After a night out at a local comedy venue with friends, we sat down a restaurant for a late night breakfast and conversation. Of course, the comedian’s jokes were a topic of conversation since the headliner’s reputation was of national stature. As we were relaying some of the more comical jokes we had heard, one of the women asked why the joke about a Kamikaze was so funny to the audience. With a couple questions to her, it became clear that she had no personal knowledge of the existence and aeronautic finality of Japanese Kamikaze pilots during World War II, and a comedian’s reference to Kamikaze pilot not needing a parachute, of course, would not be humorous to her. What she lacked was background knowledge to understand the joke, and more importantly – why the joke’s punchline was funny.
A similar thing happened to me last weekend. I felt like going to a movie – any movie currently playing. I was in the mood for an action film, so my wife and I decided to go watch the movie, The Fate of the Furious. This movie is the tenth sequel in the Fast and Furious series, and unfortunately, I had seen but two of the movies in this series. The obvious Kamikaze outcome occurred. We were trying to piece together dialogue references, new main characters and their roles the best we could throughout the movie. If we were to completely understand the dialogue and flow of sequences in Fate of the Furious, we would need to view more movies in this series. Our lack of background knowledge in the movie theatre is not a marked difference from a third grader seated in Title 1 classroom possessing primary grade level academic skill gaps – struggling to make learning connections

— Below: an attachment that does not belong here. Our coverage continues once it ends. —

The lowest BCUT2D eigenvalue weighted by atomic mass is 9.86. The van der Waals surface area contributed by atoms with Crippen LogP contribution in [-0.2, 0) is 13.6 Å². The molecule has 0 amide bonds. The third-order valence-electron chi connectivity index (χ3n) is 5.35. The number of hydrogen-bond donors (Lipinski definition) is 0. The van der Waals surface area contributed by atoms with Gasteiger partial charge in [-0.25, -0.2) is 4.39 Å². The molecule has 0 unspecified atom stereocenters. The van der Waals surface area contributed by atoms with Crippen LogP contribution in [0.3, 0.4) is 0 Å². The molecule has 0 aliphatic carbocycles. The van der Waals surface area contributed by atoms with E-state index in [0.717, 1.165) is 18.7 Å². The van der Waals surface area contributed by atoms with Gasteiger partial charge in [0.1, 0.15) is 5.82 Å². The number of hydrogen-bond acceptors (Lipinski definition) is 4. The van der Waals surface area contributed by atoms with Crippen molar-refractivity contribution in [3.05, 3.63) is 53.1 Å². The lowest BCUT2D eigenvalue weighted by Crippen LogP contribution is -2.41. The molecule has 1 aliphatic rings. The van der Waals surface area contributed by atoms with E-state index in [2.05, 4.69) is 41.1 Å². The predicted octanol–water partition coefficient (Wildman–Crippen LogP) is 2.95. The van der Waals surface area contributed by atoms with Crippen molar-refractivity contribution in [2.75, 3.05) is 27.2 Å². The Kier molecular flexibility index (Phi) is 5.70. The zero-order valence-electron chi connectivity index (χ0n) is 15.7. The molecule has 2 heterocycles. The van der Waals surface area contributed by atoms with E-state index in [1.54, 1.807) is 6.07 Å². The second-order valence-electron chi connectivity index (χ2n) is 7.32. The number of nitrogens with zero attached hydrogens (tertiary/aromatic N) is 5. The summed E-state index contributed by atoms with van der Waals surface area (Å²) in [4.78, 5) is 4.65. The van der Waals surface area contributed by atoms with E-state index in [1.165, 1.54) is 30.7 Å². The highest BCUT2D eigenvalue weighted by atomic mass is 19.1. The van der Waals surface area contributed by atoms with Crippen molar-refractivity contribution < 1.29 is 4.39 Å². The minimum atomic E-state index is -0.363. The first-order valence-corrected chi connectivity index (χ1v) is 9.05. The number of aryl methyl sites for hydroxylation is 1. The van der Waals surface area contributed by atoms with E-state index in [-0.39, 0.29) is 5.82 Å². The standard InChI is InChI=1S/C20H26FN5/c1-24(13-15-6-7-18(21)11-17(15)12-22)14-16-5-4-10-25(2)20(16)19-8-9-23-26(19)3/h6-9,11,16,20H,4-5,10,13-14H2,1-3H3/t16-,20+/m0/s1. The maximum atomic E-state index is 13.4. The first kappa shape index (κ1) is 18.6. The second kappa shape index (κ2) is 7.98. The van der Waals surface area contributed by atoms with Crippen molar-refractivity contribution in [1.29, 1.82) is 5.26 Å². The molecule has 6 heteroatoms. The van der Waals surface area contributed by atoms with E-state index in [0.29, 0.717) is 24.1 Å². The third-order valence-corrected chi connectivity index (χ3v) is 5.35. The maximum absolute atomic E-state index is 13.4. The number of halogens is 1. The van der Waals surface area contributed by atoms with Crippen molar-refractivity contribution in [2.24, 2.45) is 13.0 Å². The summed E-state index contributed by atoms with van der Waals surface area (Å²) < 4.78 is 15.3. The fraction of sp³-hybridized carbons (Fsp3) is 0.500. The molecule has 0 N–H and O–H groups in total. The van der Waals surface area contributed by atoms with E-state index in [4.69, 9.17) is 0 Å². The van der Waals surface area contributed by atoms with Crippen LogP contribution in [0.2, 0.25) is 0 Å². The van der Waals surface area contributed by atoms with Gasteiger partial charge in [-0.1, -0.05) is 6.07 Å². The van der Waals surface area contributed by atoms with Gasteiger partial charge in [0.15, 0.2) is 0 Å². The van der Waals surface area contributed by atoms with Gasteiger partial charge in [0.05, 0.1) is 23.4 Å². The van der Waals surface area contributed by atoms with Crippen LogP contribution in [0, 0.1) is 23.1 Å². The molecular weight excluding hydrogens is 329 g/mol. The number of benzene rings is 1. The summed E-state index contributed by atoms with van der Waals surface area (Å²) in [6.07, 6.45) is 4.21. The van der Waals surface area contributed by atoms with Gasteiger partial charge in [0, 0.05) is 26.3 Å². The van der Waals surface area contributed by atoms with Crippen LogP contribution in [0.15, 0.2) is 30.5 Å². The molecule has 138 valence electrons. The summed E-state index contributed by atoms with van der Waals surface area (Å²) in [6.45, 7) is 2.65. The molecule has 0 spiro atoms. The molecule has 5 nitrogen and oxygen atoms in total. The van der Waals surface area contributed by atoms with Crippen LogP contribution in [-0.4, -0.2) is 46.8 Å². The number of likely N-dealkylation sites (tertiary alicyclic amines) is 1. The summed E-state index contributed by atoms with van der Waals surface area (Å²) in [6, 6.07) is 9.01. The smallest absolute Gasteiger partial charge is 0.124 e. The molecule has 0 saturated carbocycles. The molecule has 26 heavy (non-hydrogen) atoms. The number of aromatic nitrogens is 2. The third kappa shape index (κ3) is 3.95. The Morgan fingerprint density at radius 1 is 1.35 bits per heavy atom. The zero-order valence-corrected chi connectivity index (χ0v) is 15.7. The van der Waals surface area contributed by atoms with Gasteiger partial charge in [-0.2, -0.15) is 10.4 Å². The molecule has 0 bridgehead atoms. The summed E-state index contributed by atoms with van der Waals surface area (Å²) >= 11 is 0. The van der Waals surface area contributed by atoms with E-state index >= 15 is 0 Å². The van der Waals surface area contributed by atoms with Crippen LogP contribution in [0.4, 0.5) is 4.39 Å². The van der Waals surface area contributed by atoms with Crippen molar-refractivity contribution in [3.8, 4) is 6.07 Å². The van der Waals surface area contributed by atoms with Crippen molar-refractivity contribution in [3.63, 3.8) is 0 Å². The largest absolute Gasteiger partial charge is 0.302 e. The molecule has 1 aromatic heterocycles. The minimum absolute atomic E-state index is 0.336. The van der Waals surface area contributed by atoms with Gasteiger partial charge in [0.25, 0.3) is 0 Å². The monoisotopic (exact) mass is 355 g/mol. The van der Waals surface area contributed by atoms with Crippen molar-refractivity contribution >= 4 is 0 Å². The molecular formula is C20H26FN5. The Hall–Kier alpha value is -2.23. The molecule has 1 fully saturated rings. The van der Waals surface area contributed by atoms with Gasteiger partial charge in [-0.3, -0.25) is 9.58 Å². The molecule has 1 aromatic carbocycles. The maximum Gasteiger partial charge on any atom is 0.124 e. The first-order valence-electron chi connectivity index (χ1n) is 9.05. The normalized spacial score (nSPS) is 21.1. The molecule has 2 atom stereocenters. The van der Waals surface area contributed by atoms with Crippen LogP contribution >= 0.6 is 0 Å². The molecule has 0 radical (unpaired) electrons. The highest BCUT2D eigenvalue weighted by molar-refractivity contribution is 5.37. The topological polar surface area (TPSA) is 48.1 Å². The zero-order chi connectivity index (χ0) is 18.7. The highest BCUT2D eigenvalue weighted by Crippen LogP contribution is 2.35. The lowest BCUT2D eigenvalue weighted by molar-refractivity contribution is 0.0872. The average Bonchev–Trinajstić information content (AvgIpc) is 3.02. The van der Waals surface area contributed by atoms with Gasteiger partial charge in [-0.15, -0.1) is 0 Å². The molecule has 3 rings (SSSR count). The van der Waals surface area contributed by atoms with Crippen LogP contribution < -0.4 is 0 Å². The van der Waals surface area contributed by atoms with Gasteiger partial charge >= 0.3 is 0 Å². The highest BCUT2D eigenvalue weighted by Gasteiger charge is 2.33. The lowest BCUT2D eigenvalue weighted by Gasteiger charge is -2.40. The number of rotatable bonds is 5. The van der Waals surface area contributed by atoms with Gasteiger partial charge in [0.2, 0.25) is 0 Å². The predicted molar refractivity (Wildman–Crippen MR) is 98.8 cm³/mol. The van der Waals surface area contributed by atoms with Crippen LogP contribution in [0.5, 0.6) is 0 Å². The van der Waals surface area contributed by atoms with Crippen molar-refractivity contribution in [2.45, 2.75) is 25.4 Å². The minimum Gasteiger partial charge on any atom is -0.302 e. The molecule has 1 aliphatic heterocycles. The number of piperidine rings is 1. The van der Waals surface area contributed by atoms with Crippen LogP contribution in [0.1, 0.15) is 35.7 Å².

The Importance of Background Knowledge in Title 1 Classrooms
In Title 1 classrooms, the absence of academic background knowledge is a serious impediment to grade level learning. The lack of prerequisite skill knowledge creates a gap – a skill gap that slowly blossoms into an achievement gap – and unfortunately, the gap increases unless base level rudiments are properly founded.
If the skill gap is not effectively and efficiently addressed, the Title 1 classroom elementary teacher is an analogous comedian at a late night comedy club. The teacher stands in front of her class telling curricular ‘jokes’ to a classroom of students with deficient background knowledge to understand the learning connections. It is a frustrating experience for all involved, but the negative affect on children’s economic future is dramatic.
How can the Title 1 Background Knowledge Issue be Addressed?
Incredulously, in Title 1 elementary schools, it is not as difficult to academically ‘fix’ these skill gaps. Of course, it becomes much more difficult as the students are in higher grade levels. But, academic relief can occur as late as fifth grade with the effective and efficient methodology and perspiration – of course, it will always take concerted and focused effort to change a situation for the better. There is no getting around the fact that perspiration is required.
The literacy and numeracy stop-gap resources will significantly reduce the academic background knowledge. The stop-gap resources implemented with commitment and accountability are difference makers - the literacy fluency stop-gap programs begins in kindergarten whereas the numeracy and non-negotiable stop-gap programs are introduced in first grade.
Classrooms also require highly structured discipline management to preserve student learning minutes as well as specific instructional resources that replicate the expected grade level rigor. As expected, teacher training is necessary to standardize the process schoolwide. But, it is a series of planned events that heighten student achievement – it does not happen by accident.